There are a lot of shows about wealthy teens on the airwaves these days, which I find kind of ironic given that the economy is in worse and worse…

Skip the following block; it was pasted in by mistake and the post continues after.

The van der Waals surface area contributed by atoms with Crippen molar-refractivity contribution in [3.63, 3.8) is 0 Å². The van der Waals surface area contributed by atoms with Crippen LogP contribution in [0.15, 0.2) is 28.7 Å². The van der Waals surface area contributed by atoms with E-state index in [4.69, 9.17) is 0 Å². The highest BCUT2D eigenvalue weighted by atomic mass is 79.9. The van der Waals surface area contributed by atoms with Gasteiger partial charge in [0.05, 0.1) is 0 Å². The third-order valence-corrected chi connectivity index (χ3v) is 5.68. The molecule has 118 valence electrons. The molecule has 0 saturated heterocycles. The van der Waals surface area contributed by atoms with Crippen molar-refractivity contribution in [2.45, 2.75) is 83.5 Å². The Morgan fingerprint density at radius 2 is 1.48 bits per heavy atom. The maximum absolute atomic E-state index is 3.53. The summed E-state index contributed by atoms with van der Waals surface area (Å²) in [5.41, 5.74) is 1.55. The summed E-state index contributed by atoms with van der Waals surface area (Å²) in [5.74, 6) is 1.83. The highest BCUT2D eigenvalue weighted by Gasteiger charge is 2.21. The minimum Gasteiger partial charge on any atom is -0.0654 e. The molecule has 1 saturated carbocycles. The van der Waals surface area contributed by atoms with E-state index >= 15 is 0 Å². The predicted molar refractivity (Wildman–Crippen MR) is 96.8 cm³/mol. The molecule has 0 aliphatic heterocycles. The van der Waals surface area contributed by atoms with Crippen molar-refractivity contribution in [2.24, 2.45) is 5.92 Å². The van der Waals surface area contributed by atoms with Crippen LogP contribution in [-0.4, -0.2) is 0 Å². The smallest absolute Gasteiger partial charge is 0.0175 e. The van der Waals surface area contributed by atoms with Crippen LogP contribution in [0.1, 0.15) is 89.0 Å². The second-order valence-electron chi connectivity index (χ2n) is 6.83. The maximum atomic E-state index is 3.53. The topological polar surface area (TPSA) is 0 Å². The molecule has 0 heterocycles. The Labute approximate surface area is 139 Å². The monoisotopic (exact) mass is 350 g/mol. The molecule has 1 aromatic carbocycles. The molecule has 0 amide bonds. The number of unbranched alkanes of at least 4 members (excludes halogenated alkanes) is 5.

There are a lot of shows about wealthy teens on the airwaves these days, which I find kind of ironic given that the economy is in worse and worse shape. The proliferation of coverage about the stock exchange and the popularity of shows about the decadence of wealthy teens has me thinking, yet again, about the issue of finances.   When teens (like myself) have money in their possession, oftentimes what results is difficulty resisting urges to splurge on something that seems more and more like a need than a want.  It’s hard to resist buying “that awesome outfit” or the newest iPod nano. For some teens, these habits of splurging will continue until their adult lives and what then could result? Adults who continue to spend unwisely on things and become so deep in debt that they are driven to financial crisis.   Not everyone is the heir/heiress to a multi-billion dollar fortune. We can’t all be Blair Waldorfs with expensive wardrobes.   I believe the best way to combat financial crises from occurring in our later lives is to be taught both by our parents and by schools about managing our money.   I also think that some people are at some deeper level afraid of dealing with money because of the seemingly esoteric terms that accompany management like compounded interest and dividends. By teaching people in general about these issues, we can learn to manage our own money and not be so afraid of management.   – Allyson